By Kirstie Saltsman, Ph.D. | October 27, 2014
Finger-like projections (magenta) into a tooth’s top layer represent damage to the enamel of a person with a keratin 75 mutation.
Finger-like projections (magenta) into a tooth’s top layer represent damage to the enamel of a person with a keratin 75 mutation. (Duverger et al., JCI 2014)

Keratins are proteins that are key structural components of hair, nails, and the skin’s outer layer. Now, new research led by Maria Morasso, Ph.D., chief of the Laboratory of Skin Biology at the National Institute of Arthritis and Musculoskeletal and Skin Diseases (NIAMS), has shown that certain types of hair keratin also help form dental enamel, the tough outer covering of teeth. The study appeared online October 27, 2014, in The Journal of Clinical Investigation.

Following up on an observation in mice suggesting that some types of hair keratin are also produced in developing teeth, Morasso’s team set out to uncover the role these proteins play in tooth structure. The researchers focused on one of these proteins, keratin 75, because mutations in its gene had been linked to certain hair disorders, such as shave bumps, a condition in which shaving causes ingrown hairs and persistent skin irritation.

Curious if these same mutations would also affect the integrity of tooth enamel, Morasso’s team, in collaboration with investigators at the University of Pittsburgh, examined the teeth of 706 adults and 386 children and found that the mutations in keratin 75 correlated with increased numbers of cavities. Further investigation revealed evidence of altered enamel structure and reduced enamel hardness in people with one of these mutations, suggesting that keratin 75 plays an important role in enamel formation.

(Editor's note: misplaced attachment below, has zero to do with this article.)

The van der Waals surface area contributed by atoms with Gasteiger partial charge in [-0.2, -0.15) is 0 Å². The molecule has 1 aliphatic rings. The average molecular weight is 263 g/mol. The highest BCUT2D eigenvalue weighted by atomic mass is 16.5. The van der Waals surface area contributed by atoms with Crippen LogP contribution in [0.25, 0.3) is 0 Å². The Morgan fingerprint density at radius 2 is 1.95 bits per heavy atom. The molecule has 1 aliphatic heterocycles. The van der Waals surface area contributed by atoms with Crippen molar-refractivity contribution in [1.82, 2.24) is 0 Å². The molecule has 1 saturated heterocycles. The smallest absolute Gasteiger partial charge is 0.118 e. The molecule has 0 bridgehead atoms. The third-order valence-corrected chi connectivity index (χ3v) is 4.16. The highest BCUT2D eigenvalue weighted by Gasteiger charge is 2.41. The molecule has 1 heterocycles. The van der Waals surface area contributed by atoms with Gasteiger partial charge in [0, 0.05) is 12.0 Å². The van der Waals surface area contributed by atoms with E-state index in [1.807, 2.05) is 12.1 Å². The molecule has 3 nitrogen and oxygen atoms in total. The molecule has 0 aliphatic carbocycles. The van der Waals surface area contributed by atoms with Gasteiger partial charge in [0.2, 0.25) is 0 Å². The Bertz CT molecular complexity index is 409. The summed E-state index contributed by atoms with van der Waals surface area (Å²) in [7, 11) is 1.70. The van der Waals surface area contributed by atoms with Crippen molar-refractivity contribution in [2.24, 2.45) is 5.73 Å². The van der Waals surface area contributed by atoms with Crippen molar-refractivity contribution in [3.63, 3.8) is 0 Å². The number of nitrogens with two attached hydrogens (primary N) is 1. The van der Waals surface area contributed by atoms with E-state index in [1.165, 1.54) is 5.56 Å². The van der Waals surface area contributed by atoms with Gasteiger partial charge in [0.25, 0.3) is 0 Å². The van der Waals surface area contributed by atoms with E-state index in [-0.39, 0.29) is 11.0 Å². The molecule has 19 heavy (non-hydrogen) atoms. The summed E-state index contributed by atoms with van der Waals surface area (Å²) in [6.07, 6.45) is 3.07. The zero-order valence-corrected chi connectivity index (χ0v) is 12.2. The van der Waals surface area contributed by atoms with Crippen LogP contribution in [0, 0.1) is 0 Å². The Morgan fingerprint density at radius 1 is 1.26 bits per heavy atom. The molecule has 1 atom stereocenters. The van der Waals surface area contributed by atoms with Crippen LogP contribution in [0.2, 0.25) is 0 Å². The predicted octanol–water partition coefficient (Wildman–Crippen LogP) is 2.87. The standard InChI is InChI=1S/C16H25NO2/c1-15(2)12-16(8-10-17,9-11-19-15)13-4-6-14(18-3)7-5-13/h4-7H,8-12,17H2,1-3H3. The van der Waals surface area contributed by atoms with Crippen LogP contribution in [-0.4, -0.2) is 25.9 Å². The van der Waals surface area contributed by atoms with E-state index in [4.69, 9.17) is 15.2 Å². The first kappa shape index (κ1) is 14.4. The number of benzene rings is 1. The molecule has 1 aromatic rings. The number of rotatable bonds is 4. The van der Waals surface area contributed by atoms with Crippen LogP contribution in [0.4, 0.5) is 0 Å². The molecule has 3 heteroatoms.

By uncovering a role for hair keratins in dental enamel structure, this work may lead to new strategies for combating tooth decay, one of the most prevalent health problems worldwide.

NIAMS researcher Maria Morasso, Ph.D., describes what we know of keratin 75’s involvement in dental enamel formation, and how this information may be used to improve dental health.
NIAMS research Olivier Duverger, Ph.D., describes the role of keratins in tooth and hair structures.

This work was supported by the NIAMS intramural program under project number ZIAAR041171-07. Support was also provided by the NIH’s National Institute of Dental and Craniofacial Research (grants R01-DE014899, U01-DE018903 to M. Marazita and R56-DE016703 to E. Beniash).

Duverger O, Ohara T, Shaffer JR, Donahue D, Zerfas P, Dullnig A, Crecelius C, Beniash E, Marazita M, Morasso MI. Hair Keratin Mutations in Teeth Increase Risk for Dental Caries. JCI 2014 Oct 27 Vol (issue): pp-pp

The mission of the NIAMS, a part of the U.S. Department of Health and Human Services' National Institutes of Health, is to support research into the causes, treatment and prevention of arthritis and musculoskeletal and skin diseases; the training of basic and clinical scientists to carry out this research; and the dissemination of information on research progress in these diseases. For more information about the NIAMS, call the information clearinghouse at (301) 495-4484 or (877) 22-NIAMS (free call) or visit the NIAMS website at

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